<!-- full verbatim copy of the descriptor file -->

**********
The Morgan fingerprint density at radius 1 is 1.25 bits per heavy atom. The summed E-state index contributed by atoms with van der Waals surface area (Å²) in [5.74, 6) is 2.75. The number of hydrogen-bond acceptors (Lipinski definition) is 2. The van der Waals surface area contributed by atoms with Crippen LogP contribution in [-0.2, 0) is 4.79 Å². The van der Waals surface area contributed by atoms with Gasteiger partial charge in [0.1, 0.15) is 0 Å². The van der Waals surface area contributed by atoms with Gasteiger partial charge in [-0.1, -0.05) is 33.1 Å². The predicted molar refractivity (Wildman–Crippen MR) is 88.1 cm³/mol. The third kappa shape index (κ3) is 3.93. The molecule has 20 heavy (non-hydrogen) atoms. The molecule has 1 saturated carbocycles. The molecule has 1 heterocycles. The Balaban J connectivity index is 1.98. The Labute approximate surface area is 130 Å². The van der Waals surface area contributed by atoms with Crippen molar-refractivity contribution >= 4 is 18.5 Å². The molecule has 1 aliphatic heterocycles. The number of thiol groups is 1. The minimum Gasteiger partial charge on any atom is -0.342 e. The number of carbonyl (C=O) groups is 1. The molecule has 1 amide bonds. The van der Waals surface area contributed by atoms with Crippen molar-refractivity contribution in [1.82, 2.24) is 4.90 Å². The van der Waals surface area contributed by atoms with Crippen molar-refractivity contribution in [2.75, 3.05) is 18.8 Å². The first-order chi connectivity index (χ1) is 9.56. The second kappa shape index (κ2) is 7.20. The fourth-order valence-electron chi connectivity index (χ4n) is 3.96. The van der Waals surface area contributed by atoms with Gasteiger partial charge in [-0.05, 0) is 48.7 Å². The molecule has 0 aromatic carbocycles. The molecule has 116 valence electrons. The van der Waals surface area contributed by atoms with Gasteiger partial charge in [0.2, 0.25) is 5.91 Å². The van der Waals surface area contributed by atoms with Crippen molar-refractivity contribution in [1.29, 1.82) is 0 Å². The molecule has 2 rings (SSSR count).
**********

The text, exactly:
The Morgan fingerprint density at radius 1 is 1.25 bits per heavy atom. The summed E-state index contributed by atoms with van der Waals surface area (Å²) in [5.74, 6) is 2.75. The number of hydrogen-bond acceptors (Lipinski definition) is 2. The van der Waals surface area contributed by atoms with Crippen LogP contribution in [-0.2, 0) is 4.79 Å². The van der Waals surface area contributed by atoms with Gasteiger partial charge in [0.1, 0.15) is 0 Å². The van der Waals surface area contributed by atoms with Gasteiger partial charge in [-0.1, -0.05) is 33.1 Å². The predicted molar refractivity (Wildman–Crippen MR) is 88.1 cm³/mol. The third kappa shape index (κ3) is 3.93. The molecule has 20 heavy (non-hydrogen) atoms. The molecule has 1 saturated carbocycles. The molecule has 1 heterocycles. The Balaban J connectivity index is 1.98. The Labute approximate surface area is 130 Å². The van der Waals surface area contributed by atoms with Crippen molar-refractivity contribution >= 4 is 18.5 Å². The molecule has 1 aliphatic heterocycles. The number of thiol groups is 1. The minimum Gasteiger partial charge on any atom is -0.342 e. The number of carbonyl (C=O) groups is 1. The molecule has 1 amide bonds. The van der Waals surface area contributed by atoms with Crippen molar-refractivity contribution in [1.82, 2.24) is 4.90 Å². The van der Waals surface area contributed by atoms with Crippen molar-refractivity contribution in [2.75, 3.05) is 18.8 Å². The first-order chi connectivity index (χ1) is 9.56. The second kappa shape index (κ2) is 7.20. The fourth-order valence-electron chi connectivity index (χ4n) is 3.96. The van der Waals surface area contributed by atoms with Gasteiger partial charge in [-0.05, 0) is 48.7 Å². The molecule has 0 aromatic carbocycles. The molecule has 116 valence electrons. The van der Waals surface area contributed by atoms with Gasteiger partial charge in [0.2, 0.25) is 5.91 Å². The van der Waals surface area contributed by atoms with Crippen molar-refractivity contribution in [1.29, 1.82) is 0 Å². The molecule has 2 rings (SSSR count).